But before we enter upon that eighteenth century, when creativeness began again to have full play, we must not omit to note one strange and interesting manifestation of the vitality of the Renaissance short story. In the years between the death of Charles I and the Restoration of 1660, the vast heroic romances of the French writers of fiction began to be popular in England. With them, as another sign of the substitution of French influence for Italian and Spanish, came also a shorter story, more probable than the extravagant romances, much more unified. Novels ” these stories seem most frequently to have been called. After 1660, translations of them became abundant; imitations followed; and, finally, in Aphra Behn's Oroonoko (1688), a truly original and really excellent example came from an English pen. These novels averaged, perhaps, a hundred pages in length, and in these pages the story got itself finished, an achievement the heroic romance could hardly boast of. The ruffled gallants who exchange compliments with their ladies and sword thrusts with their rivals, the tolerant morality, the elegance, the affectation, the decadent chivalry, are all of the age to which this literature belongs. But in form these stories seem to have been a true development of the Italian novella. They preserve its unified plot—sometimes specific plots; its use of historic background; and its assertion of reality. They are more elaborate in incident; indeed, they are no more short stories in any strict interpretation of the term. Oroonoko, for example, is neither a novel in its scope, nor a short story in its subject. It is such a tale as Bandello or Boccaccio would have told with the brevity and compression of the short story, such a tale as the French, perhaps, would call a nouvelle The history of this "novel " of the seventeenth cen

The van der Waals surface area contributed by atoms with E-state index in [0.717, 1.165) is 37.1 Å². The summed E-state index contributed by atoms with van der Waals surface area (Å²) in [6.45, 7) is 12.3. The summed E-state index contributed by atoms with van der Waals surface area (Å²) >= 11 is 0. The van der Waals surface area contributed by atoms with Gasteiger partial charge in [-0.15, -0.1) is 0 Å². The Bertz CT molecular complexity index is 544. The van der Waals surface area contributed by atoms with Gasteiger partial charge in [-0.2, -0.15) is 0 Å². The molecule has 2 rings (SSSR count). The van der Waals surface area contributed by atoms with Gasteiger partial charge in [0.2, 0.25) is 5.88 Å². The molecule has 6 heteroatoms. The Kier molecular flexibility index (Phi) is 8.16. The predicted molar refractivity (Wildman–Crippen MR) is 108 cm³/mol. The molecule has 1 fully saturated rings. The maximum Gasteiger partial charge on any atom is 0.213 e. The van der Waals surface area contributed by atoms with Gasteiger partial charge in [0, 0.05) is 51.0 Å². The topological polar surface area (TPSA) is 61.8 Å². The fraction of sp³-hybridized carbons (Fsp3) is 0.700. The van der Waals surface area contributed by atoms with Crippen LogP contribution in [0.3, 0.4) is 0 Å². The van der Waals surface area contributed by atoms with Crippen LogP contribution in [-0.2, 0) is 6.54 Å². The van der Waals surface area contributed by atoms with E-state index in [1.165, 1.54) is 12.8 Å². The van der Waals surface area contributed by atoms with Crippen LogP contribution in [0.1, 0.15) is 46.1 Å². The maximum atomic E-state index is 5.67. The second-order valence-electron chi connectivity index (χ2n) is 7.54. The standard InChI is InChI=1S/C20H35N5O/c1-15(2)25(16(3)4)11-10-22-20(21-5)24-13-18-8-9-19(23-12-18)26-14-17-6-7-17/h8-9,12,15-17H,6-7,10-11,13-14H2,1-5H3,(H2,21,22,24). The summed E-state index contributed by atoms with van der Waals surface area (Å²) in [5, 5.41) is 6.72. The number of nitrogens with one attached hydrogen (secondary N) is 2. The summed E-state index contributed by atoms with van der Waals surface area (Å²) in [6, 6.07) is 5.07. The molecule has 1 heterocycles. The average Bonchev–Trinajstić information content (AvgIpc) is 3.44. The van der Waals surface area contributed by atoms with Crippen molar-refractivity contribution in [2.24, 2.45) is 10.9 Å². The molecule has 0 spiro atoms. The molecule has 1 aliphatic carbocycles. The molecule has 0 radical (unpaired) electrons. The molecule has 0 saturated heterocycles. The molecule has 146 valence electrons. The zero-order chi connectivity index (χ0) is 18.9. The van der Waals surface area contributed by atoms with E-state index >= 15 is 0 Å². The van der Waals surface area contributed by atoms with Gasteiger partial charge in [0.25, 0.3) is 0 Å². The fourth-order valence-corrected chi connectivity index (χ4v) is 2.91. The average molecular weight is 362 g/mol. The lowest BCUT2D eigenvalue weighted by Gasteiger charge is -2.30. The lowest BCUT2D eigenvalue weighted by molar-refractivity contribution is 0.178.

” tury; the part played by it in conveying French ideals of gallantry to England; its approach to a masterpiece in Mrs. Behn's story of a negro prince enslaved in the new world of South America; its unworthy career in the hands of profligate women in early eighteenth-century England, who wrote with the indecency, but without the wit, of the contemporary drama; most of all its gift to the true novel of Richardson and Fielding of the idea of a unified plot: all this deserves more space than can here be given. For our purpose, it is sufficient to note that with the passing in the mid-eighteenth century of this fashion of writing came the end of the Renaissance short story.
THE SHORT STORY OF THE EIGHTEENTH CENTURY
Long before the brief "novel " of intrigue had ceased to be popular, a new kind of short narrative had sprung up in England, and this new variety was a true short story. In its fundamental characteristic it was not new; it was